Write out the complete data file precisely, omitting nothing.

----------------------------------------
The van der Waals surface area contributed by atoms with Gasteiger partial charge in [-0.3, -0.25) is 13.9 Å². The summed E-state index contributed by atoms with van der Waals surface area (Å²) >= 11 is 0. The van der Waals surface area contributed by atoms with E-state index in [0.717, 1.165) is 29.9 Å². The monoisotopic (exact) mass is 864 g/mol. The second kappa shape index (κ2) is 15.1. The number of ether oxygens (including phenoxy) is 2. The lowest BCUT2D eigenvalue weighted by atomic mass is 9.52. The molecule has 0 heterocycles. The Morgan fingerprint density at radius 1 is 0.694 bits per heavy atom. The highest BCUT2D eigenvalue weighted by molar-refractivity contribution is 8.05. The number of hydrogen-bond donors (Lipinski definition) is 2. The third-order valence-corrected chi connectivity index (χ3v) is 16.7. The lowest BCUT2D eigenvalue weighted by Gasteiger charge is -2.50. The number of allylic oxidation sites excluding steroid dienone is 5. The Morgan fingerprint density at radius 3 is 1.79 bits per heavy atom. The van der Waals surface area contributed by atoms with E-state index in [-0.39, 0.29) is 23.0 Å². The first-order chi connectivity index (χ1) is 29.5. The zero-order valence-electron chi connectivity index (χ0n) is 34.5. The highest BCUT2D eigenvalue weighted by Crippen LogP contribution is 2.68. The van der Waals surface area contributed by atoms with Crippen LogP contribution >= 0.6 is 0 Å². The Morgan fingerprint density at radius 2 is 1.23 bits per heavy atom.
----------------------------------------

The van der Waals surface area contributed by atoms with Gasteiger partial charge in [-0.3, -0.25) is 13.9 Å². The summed E-state index contributed by atoms with van der Waals surface area (Å²) >= 11 is 0. The van der Waals surface area contributed by atoms with E-state index in [0.717, 1.165) is 29.9 Å². The monoisotopic (exact) mass is 864 g/mol. The second kappa shape index (κ2) is 15.1. The number of ether oxygens (including phenoxy) is 2. The lowest BCUT2D eigenvalue weighted by atomic mass is 9.52. The molecule has 0 heterocycles. The Morgan fingerprint density at radius 1 is 0.694 bits per heavy atom. The highest BCUT2D eigenvalue weighted by molar-refractivity contribution is 8.05. The number of hydrogen-bond donors (Lipinski definition) is 2. The third-order valence-corrected chi connectivity index (χ3v) is 16.7. The lowest BCUT2D eigenvalue weighted by Gasteiger charge is -2.50. The number of allylic oxidation sites excluding steroid dienone is 5. The Morgan fingerprint density at radius 3 is 1.79 bits per heavy atom. The van der Waals surface area contributed by atoms with E-state index in [-0.39, 0.29) is 23.0 Å². The first-order chi connectivity index (χ1) is 29.5. The zero-order valence-electron chi connectivity index (χ0n) is 34.5. The highest BCUT2D eigenvalue weighted by Crippen LogP contribution is 2.68. The van der Waals surface area contributed by atoms with Crippen LogP contribution >= 0.6 is 0 Å². The Morgan fingerprint density at radius 2 is 1.23 bits per heavy atom.